julien orchestra 2013

A 3rd grade cellist follows his conductor

Chamber music remains an educational, artistic focus for us at the Chittick. In fact, after last year’s successful pilot of a twice-weekly chamber music class, we decided to make a more intensive dosage this year’s norm for all 3rd-5th graders. Using original Betsy Hinkle tunes and arrangements, traditional rounds, and improvisation as a vehicle, five youth string quintets and sextets are working on the tasks and skills of collaboration, and continuing to create and refine our community’s shared musical language and culture of respect, freedom, purpose, and joy.

betsy and chamber group 2013

A chamber group rehearses the piece “Switcheroo” by Betsy Hinkle

The BPQ at Apple Hill Center for Chamber Music


Jason’s cabin in the woods

From Jason:

After so many stories of chamber music, idyllic cabins, and legendary dances, I was ecstatic to finally get the complete Apple Hill experience this summer.   It delivered on every promise and more.

The friendly, inclusive spirit of Apple Hill was apparent upon arrival.  It’s a refreshing expectation there to take time and make sure everyone is comfortable and happy.  It was also apparent in the friendly, supportive, cross-generational music making.

My cabin was set deep in the woods, which allowed for extreme quiet – the type of quiet rarely, if ever experienced in Boston.   Even for a “city boy” like me, the lack of amenities was overshadowed by incomparable charm.  However, before I went back to my quiet cabin, there were frequent dance parties.  It’s pretty well known that I am a sucker for a good dance party, and in true Apple Hill form, I felt right at home.

Everyone should be lucky enough to experience the magic of Apple Hill. I can’t wait until our musiConnects students are old enough to attend along side the BPQ!

From Betsy:

I first began attending Apple Hill after a friend recommended it to me in 2003. They needed a violist (or violinist impersonating a violist) to fill out a Borodin quartet and I was excited to experience what looked to be a wonderful change of pace from my conservatory training and its aftermath of trying to make a living teaching and playing in Boston. (Interestingly, that same summer I met Marji Gere for the first time, right before she was headed on a Playing for Peace Fulbright to Cyprus!). That first summer, and the following five were incredibly transforming for me as a musician and a person. It was actually at Apple Hill that a rush of ideas flooded my awareness – the idea of chamber music as a model for peace-making and community building paired with an urban string quartet performance and education residency – an idea that leaped out at me from the pages of an article on Community MusicWorks in a Chamber Music America magazine that was floating around the Apple Hill Barn in 2005…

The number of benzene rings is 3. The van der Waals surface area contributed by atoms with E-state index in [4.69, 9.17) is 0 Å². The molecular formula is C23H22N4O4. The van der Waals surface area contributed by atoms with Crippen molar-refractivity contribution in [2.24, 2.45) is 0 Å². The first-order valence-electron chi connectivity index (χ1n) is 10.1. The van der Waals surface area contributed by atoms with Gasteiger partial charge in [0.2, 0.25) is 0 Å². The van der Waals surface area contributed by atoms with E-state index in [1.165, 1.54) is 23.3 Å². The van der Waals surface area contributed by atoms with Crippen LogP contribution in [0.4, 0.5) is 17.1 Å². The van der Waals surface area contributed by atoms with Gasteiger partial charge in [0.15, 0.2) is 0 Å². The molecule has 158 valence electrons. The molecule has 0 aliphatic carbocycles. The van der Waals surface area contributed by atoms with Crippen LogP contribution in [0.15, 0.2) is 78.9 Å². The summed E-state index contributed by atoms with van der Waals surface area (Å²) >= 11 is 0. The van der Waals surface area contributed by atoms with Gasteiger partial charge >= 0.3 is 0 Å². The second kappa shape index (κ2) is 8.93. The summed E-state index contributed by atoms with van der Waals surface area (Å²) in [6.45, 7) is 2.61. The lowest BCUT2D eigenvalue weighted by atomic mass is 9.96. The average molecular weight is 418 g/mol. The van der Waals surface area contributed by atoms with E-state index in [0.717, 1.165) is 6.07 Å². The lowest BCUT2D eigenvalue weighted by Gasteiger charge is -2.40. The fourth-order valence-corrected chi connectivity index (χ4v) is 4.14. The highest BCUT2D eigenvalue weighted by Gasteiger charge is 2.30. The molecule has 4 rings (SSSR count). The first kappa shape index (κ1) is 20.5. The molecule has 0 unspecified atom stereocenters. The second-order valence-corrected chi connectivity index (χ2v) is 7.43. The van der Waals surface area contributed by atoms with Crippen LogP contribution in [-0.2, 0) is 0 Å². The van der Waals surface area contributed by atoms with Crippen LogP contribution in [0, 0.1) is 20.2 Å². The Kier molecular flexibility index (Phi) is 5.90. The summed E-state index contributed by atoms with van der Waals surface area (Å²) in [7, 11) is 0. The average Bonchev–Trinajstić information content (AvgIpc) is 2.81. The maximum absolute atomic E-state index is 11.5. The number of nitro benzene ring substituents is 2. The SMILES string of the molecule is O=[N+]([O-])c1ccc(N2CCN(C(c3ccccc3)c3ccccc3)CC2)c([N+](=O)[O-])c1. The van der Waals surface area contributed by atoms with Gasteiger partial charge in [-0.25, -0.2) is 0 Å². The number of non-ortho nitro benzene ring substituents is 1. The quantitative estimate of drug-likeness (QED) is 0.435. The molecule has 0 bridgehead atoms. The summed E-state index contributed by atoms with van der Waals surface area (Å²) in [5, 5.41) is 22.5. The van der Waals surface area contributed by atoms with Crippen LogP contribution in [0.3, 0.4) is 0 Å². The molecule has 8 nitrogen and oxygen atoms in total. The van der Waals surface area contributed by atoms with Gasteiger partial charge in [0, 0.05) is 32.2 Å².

Attending Apple Hill with the Boston Public Quartet was one culmination of the dreams I had had while walking down that tree-lined dirt road. I couldn’t have imagined also attending with my husband, nine-month old baby girl and my mom. I was not only surrounded by my esteemed colleagues while we undertook the challenge of intricately preparing a full quartet program, and surrounded by the amazing Apple Hill faculty who helped us realize every nuance, I was surrounded by everyone I love. I definitely felt a sense of coming “home” when the BPQ played our first notes in the barn.  It felt so wonderful to perform after a meal for the most supportive, diverse collection of musicians in the world, and finally for the Apple Hill patrons who magically transform that old dusty barn into a first-class concert hall by filling it with palpable intensity through their enthusiastic listening summer after summer.

Greetings from the Sumner Quartet!


The Sumner Quartet on a whalewatch!
(From left to right: Liz, Laura, Josh, and Carol)